Senior Insurance Products
Senior Insurance Products - Quote Forms
Looking for coverage? Click any of the following links to submit a quote for quick, accurate and affordable rates.
Medicare Supplement Quote
Long Term Care Insurance Quote Form
Nevada Medicare Advantage Plan Information
A Medicare Advantage Plan (like an HMO or PPO) is another Medicare health plan choice you may have as part of Medicare.
Medicare Advantage Plans, sometimes called “Part C” or “MA Plans,” are offered by private companies approved by Medicare.
If you join a Nevada Medicare Advantage Plan, the plan will provide all of your Part A (Hospital Insurance) and Part B (Medical Insurance) coverage. Medicare Advantage Plans may offer extra coverage, such as vision, hearing, dental, and/or health and wellness
programs. Most include Medicare prescription drug coverage (Part D).
Medicare pays a fixed amount for your care every month to the companies offering Medicare Advantage Plans. These companies
must follow rules set by Medicare. However, each Nevada Medicare Advantage Plan can charge different out-of-pocket costs and have
different rules for how you get services (like whether you need a referral to see a specialist or if you have to go to only doctors,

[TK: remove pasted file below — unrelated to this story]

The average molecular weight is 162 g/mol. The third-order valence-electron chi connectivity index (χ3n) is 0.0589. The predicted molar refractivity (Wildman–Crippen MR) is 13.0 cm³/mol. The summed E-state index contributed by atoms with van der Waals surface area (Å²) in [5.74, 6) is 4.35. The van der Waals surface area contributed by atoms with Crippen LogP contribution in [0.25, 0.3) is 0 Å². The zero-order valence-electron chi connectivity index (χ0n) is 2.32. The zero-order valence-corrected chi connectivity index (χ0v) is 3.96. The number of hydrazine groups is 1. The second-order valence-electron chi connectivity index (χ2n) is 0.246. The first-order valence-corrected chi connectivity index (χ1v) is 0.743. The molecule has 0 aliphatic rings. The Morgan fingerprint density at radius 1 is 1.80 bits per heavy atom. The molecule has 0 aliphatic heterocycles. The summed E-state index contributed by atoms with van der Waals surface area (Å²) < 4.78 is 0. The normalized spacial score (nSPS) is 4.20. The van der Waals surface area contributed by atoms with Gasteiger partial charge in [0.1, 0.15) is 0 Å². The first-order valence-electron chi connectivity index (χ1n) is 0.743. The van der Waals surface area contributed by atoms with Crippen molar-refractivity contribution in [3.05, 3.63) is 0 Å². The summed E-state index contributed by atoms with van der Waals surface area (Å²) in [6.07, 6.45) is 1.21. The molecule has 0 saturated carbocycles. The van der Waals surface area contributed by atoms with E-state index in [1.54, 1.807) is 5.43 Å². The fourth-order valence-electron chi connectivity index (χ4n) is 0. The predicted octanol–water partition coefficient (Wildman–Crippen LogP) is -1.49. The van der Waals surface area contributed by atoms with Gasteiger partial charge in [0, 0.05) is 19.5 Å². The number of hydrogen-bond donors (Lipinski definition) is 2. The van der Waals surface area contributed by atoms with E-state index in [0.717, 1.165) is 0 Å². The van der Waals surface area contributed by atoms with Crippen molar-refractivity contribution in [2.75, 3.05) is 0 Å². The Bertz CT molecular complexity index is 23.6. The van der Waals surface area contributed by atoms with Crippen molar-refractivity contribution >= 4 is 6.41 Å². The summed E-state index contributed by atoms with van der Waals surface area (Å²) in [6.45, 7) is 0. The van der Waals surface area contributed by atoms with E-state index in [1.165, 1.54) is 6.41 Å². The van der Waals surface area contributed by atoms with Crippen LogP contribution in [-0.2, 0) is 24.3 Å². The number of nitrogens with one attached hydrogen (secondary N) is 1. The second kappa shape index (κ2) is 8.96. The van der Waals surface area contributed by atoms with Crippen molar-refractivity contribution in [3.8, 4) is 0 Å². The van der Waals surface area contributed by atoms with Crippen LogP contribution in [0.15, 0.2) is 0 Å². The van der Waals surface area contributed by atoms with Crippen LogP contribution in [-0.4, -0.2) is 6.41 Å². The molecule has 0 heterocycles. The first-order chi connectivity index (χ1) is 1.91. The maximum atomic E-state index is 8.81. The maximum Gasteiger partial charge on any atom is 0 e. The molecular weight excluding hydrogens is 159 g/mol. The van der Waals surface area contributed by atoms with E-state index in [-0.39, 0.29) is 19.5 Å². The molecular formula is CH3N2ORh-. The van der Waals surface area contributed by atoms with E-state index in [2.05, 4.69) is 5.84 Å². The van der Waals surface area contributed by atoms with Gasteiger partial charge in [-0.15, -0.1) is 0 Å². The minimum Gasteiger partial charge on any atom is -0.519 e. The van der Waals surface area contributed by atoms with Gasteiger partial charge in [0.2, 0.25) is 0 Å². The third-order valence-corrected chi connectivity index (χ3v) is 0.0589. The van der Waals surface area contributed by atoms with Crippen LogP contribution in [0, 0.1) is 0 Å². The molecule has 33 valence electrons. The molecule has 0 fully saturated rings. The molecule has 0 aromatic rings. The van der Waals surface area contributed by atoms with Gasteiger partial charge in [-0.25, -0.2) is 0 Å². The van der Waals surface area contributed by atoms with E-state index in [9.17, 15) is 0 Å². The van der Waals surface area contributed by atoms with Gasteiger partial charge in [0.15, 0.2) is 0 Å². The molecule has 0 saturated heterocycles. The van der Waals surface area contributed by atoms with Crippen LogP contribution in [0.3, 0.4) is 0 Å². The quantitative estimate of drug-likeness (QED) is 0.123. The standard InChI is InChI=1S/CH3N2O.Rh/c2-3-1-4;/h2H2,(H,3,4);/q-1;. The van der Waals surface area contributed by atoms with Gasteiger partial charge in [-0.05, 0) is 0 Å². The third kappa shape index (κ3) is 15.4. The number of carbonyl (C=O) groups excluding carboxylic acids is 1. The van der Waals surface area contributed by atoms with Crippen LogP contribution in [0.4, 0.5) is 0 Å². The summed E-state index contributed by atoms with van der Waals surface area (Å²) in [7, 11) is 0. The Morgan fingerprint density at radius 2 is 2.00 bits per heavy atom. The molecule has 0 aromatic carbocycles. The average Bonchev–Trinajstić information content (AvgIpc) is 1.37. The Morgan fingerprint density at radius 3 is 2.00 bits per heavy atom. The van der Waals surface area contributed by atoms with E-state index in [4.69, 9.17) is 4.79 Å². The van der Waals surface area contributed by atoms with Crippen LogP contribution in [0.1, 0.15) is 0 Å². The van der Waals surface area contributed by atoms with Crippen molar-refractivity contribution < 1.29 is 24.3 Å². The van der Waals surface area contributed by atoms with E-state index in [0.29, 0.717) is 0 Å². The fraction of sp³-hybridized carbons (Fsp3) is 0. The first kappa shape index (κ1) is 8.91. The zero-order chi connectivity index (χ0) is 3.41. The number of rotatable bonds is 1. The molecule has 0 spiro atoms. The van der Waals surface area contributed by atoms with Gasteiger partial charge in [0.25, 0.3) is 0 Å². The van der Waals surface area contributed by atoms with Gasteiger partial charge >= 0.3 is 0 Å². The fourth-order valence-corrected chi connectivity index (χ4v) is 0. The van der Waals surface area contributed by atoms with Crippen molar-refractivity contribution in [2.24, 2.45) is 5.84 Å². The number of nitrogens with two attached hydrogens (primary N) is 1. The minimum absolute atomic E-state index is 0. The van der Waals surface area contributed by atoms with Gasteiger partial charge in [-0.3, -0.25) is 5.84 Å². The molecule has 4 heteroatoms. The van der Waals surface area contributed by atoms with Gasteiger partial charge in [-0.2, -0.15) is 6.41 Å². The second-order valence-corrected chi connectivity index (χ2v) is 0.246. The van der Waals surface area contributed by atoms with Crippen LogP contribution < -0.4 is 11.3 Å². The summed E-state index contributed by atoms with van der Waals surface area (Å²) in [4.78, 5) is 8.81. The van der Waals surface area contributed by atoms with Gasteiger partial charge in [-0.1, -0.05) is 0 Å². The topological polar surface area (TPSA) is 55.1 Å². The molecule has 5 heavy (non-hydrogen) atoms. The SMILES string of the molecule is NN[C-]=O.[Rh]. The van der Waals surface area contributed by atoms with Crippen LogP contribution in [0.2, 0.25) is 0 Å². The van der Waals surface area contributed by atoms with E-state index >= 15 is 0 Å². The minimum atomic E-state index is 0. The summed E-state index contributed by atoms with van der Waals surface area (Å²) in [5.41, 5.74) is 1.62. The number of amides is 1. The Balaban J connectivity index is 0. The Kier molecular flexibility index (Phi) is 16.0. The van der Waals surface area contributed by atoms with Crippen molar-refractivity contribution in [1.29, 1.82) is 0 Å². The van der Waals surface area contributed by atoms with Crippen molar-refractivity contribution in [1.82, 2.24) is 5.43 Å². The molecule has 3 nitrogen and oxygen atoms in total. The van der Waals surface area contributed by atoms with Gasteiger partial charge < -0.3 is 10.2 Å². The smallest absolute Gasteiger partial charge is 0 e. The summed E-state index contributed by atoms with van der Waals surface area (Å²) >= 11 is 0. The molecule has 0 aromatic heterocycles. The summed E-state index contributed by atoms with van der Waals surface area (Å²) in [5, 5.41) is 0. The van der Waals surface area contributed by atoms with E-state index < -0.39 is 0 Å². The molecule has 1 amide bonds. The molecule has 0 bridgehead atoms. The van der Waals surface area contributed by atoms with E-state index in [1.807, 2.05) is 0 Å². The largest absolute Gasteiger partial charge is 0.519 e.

facilities, or suppliers that belong to the plan for non-emergency or non-urgent care). These rules can change each year.
Not all Nevada Medicare Advantage Plans work the same way, so before you join, take the time to let us help you find and compare
Medicare Health Plans in your area.
Disclaimer: This website is neither associated with nor endorsed by The Centers For Medicare & Medicaid Services (CMS) or any other governmental agency.
Long Term Care Insurance Information
What is "Long-Term Care"?
Because of old age, mental or physical illness, or injury, some people find themselves in need of help with eating, bathing,
dressing, toileting or continence, and/or transferring (e.g., getting out of a chair or out of bed). These six actions are called
Activities of Daily
Living–sometimes referred to as ADLs. In general, if you can’t do two or more of these activities, or if you have a cognitive
impairment, you are said to need “long-term care.”
Long-term care isn’t a very helpful name for this type of situation because, for one thing, it might not last for a long time. Some
people who need ADL services might need them only for a few months or less.
Many people think that long-term care is provided exclusively in a nursing home. It can be, but it can also be provided in an adult
day care center, an assisted living facility, or at home.
Assistance with ADLs, called “custodial care,” may be provided in the same place as (and therefore is sometimes confused with)
“skilled care.” Skilled care means medical, nursing, or rehabilitative services, including help taking medicine, undergoing testing
(e.g. blood pressure), or other similar services. This distinction is important because Medicare and most private health insurance
pays only for skilled care–not custodial care.